Millennials are categorized as persons born between 1981 and 1995, while Generation Z (Gen Z) are those born between 1996 and 2014. They are considered to be the most technologically advanced generation.
Millennials and Gen Z grew up in a world where the internet and the use of smartphones were part of everyday life. They have witnessed global issues ranging from economic downturns, domestic and international safety concerns, gender inequality, racial injustice, and climate change, among others. These experiences have shaped who they are, what they believe in, and what they are passionate about, which has, in turn, influenced the change they want to see in the world. Hence, Gen Z and Millennials see philanthropy as one of their top ways of giving back and making an impact.
Millennials and Gen Z Impact-Oriented Initiatives
Even though donors have different giving orientations and strategies, Millennials and Gen Z want to be heard and feel that their ideas and solutions to problems have merit. They feel responsible for finding solutions to global problems and want to make an immediate impact in their daily lives and on a larger scale.
Millennials and Gen Z always want to see an impact through the philanthropic initiatives they support and desire to be included in programs that resonates with their experiences. They believe in the power of collective change by engaging their peers through events, either in-person or virtual, to experience the mission in action.
Millennials and Gen Z have experienced and witnessed unprecedented levels of need and have doubled down in their philanthropic support of mission-based work. Research conducted recently found that more people under 30 were giving back in creative ways during the COVD-19 pandemic, such as ordering take-out from a local restaurant to help it stay in business or paying their stylist at a time when they couldn’t get a haircut. There has also been a rise in informal mutual-aid networks.
Millennials and Gen Z have also expanded the way in which they approach philanthropy from straightforward monetary donations to also uniquely, and more directly, engaging the community.
Seeking A More Equitable Future
Millennials and Gen Z direct their funds to organizations focused on issues central to economic inequality, food and healthcare funds seeking to combat the disproportional impact of COVID-19 on poor communities, supporting entrepreneurial initiatives, women and small scale businesses. In seeking to create quantifiable change, they also increased their attention to philanthropic initiatives addressing the root causes of societal problems. As young professionals began to deploy their philanthropic funds more strategically, they also became more aware of the diverse makeup, or lack thereof, of the demographic population and leadership at the causes they choose to support.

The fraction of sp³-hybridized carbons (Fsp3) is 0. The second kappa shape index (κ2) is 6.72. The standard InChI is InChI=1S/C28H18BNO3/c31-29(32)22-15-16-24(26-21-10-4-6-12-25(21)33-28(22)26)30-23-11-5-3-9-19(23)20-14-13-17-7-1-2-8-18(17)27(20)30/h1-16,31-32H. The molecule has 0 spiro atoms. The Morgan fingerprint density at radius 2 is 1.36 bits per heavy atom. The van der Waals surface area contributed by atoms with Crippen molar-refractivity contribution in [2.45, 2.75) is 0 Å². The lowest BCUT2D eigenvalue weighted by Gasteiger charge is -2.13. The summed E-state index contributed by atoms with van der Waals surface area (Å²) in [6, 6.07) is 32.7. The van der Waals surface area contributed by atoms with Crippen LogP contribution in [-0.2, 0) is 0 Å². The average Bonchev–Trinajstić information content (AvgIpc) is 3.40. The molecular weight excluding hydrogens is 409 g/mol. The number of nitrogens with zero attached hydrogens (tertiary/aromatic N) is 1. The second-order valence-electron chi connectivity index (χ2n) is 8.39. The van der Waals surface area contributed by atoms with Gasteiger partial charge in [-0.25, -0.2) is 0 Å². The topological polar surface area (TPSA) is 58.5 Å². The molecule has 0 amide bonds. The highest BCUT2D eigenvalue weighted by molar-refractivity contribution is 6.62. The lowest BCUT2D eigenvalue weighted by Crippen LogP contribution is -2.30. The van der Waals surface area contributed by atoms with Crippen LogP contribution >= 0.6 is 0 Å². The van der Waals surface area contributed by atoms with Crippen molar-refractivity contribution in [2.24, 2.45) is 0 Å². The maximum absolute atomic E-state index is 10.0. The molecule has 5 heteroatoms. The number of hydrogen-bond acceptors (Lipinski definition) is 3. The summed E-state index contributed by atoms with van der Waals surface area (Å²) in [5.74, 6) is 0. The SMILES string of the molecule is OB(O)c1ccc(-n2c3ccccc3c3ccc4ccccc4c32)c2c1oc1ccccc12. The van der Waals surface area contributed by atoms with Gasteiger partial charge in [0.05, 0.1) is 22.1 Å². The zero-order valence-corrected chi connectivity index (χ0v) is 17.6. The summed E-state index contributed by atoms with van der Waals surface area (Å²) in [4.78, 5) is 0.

Giving to Multiple Causes: Donation-Based Crowdfunding
While crowdfunding is not a new practice, it has recently gained traction and has been proven as a highly effective tool for fundraising. As recorded, the percentage of Millennials and Gen Z who have given to crowdfunding campaigns rose from 17% in 2013 to 48% in 2018. There has been an increase in donation-based crowdfunding because it allows individuals to directly support causes they care about and engage their friends and family to do so as well.
Through crowdfunding platforms Millennials and Gen Z have found a way to prioritize the immediate need of their community by giving collectively, engaging their peers, and making a large impact regardless of their gift size.
The Great Wealth Transfer
Globally, with Nigeria not isolated, it is estimated that over the next two (2) decades assets worth trillions of dollars will pass from earlier generation to the next, termed the ‘great wealth transfer’. Specifically this will see Baby Boomers (ages 57-75) pass the mantle and their money to a lucky few millennials. Given that this transfer is currently underway, it is important to take cognisance of the philanthropic philosophy of the Millennials and Gen Z which are markedly different from their parents or grandparents. An appreciation of this would enable harmony and goodwill to be enhanced in wealthy and privileged families especially when Millennials and Gen Z heirs are headlining their philanthropic activities.
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